The report says by one calculation, ransomware accounted for 75 per cent of all cyber insurance claims in 2020. According to another report, ransomware was likely to have been the costliest loss event category for insurers in 2021.

Globally, few organizations sign up for cyber insurance. The report notes that cyber premiums — the fees firms pay for coverage — represent less than one per cent of the global property and casualty market. The numbers would be higher in Canada, the U.S. and Europe.

The association wants to encourage more firms to buy coverage, urging governments to “avoid measures that could inadvertently discourage households and firms from buying cyber insurance. Instead, policies that aim to safeguard cyberspace, promote cybersecurity, and undermine cybercriminals’ business models will help to counter malware attacks and increase re/insurers’ appetite to absorb cyber risks from those less able to deal with them.”

However, as the report points out, increased cyber insurance-related claims have caused some insurers and re-insurers to reduce the amount of damages they will cover, limit what they will cover, hike premiums or even get out of cyber insurance. The report quotes one international broker saying the cost of cyber protection rose by more than 100 per cent in the U.S. and the U.K., and by 80 per cent in Continental Europe for the year ending in Q1 2022.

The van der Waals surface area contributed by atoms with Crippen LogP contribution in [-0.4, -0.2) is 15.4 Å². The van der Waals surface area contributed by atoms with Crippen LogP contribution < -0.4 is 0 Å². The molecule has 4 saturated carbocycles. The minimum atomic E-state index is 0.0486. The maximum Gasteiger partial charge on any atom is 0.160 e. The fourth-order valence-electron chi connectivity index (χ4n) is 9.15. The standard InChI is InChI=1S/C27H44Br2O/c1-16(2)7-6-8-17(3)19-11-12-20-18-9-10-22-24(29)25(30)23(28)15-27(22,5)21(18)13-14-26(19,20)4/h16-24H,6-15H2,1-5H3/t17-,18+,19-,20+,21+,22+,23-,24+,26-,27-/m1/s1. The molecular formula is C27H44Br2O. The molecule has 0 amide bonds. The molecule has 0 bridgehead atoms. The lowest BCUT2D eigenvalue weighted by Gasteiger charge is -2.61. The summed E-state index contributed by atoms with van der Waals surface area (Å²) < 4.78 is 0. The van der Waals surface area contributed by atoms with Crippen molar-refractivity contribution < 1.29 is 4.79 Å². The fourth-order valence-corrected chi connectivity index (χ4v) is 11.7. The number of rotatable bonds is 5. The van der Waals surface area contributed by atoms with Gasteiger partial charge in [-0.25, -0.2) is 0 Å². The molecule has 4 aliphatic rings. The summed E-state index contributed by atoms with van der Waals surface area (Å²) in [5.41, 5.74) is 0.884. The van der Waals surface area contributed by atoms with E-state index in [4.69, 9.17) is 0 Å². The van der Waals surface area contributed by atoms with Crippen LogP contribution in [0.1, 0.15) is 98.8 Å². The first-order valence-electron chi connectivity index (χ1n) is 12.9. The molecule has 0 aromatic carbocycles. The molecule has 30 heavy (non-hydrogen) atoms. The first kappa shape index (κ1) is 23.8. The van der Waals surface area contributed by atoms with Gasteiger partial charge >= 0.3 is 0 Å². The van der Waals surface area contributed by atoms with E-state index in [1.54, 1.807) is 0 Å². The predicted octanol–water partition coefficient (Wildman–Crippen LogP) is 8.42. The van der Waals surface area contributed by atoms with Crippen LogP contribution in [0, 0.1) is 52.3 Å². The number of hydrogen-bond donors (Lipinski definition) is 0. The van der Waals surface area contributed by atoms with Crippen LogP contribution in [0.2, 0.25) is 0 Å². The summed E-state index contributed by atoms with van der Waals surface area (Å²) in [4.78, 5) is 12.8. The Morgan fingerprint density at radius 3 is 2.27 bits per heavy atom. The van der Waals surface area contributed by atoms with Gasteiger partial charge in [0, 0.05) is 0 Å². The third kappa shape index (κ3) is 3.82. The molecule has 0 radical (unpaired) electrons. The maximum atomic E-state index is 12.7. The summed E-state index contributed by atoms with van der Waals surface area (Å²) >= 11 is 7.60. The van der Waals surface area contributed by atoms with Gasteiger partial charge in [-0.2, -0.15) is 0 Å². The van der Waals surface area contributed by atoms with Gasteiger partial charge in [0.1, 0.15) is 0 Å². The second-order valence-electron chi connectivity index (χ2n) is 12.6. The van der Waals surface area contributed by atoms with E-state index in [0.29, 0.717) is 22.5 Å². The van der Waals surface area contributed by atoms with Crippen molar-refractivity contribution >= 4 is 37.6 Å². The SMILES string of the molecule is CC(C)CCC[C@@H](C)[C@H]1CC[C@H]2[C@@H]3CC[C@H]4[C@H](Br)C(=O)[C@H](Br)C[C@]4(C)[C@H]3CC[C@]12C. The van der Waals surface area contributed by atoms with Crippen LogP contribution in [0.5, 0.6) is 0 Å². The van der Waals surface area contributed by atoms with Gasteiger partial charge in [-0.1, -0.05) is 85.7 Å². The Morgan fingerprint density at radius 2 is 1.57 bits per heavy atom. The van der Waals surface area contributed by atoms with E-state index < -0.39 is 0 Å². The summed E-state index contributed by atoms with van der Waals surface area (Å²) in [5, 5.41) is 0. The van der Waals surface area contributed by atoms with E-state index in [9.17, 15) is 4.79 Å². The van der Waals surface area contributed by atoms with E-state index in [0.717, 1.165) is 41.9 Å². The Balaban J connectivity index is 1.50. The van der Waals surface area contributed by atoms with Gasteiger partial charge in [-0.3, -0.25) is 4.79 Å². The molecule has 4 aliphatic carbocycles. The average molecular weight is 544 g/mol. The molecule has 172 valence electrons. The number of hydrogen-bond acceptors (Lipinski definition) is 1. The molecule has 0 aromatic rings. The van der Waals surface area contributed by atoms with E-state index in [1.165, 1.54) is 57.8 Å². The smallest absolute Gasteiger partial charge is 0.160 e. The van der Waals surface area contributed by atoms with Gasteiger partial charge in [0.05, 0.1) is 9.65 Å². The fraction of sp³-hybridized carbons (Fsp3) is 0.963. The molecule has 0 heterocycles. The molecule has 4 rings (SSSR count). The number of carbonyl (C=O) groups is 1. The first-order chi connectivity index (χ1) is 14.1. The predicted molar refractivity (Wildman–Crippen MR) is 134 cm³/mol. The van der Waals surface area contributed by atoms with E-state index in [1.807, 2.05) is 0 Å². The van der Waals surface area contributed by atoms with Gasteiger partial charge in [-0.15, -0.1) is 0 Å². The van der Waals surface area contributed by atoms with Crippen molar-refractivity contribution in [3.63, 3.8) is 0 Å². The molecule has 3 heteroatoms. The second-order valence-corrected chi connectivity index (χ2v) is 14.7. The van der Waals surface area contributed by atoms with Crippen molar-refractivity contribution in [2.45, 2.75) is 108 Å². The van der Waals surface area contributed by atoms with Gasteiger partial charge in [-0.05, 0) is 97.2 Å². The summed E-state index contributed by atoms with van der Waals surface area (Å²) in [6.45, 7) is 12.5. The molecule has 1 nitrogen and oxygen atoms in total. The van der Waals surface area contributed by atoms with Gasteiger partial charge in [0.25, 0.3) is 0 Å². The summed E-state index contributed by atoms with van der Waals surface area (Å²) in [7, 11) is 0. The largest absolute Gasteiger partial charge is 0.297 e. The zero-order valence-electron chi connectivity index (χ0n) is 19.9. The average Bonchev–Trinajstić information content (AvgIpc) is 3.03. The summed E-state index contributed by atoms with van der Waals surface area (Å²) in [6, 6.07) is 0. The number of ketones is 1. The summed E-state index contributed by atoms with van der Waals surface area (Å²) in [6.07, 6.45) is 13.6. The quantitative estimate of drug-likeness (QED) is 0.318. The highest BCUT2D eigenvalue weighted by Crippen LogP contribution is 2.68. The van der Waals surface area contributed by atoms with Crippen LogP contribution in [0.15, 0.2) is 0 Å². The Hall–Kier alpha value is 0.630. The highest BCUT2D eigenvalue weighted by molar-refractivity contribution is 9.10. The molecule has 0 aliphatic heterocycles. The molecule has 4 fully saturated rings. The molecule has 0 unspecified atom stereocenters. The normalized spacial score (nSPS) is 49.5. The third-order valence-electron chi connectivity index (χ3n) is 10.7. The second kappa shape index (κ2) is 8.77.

What the industry calls affirmative cyber insurance policies typically cover the external expenses associated with a breach (for example, the costs of forensic investigations, data/system restoration, and crisis management fees), business interruption costs, and liabilities to third parties affected by the attack as well as any ransom paid.

“With ransomware we see an example of the important ‘prevention and mitigation’ role insurers play as risk managers,” said Jad Ariss, the Geneva Association’s managing director.

“They control a critical lever with their ability to incentivize customers to maintain strong cybersecurity controls and standards, helping to reduce firms’ vulnerability to attack and boost their cyber resilience. Governments and regulators have their levers, too, and as our report highlights, they need to rein in the illegal use of cryptocurrencies and do more to ensure information exchange about incidents as well as improve international cooperation among law enforcement.”

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Howard Solomon
Howard Solomon
Currently a freelance writer. Former editor of and Computing Canada. An IT journalist since 1997, Howard has written for several of ITWC's sister publications, including Before arriving at ITWC he served as a staff reporter at the Calgary Herald and the Brampton (Ont.) Daily Times.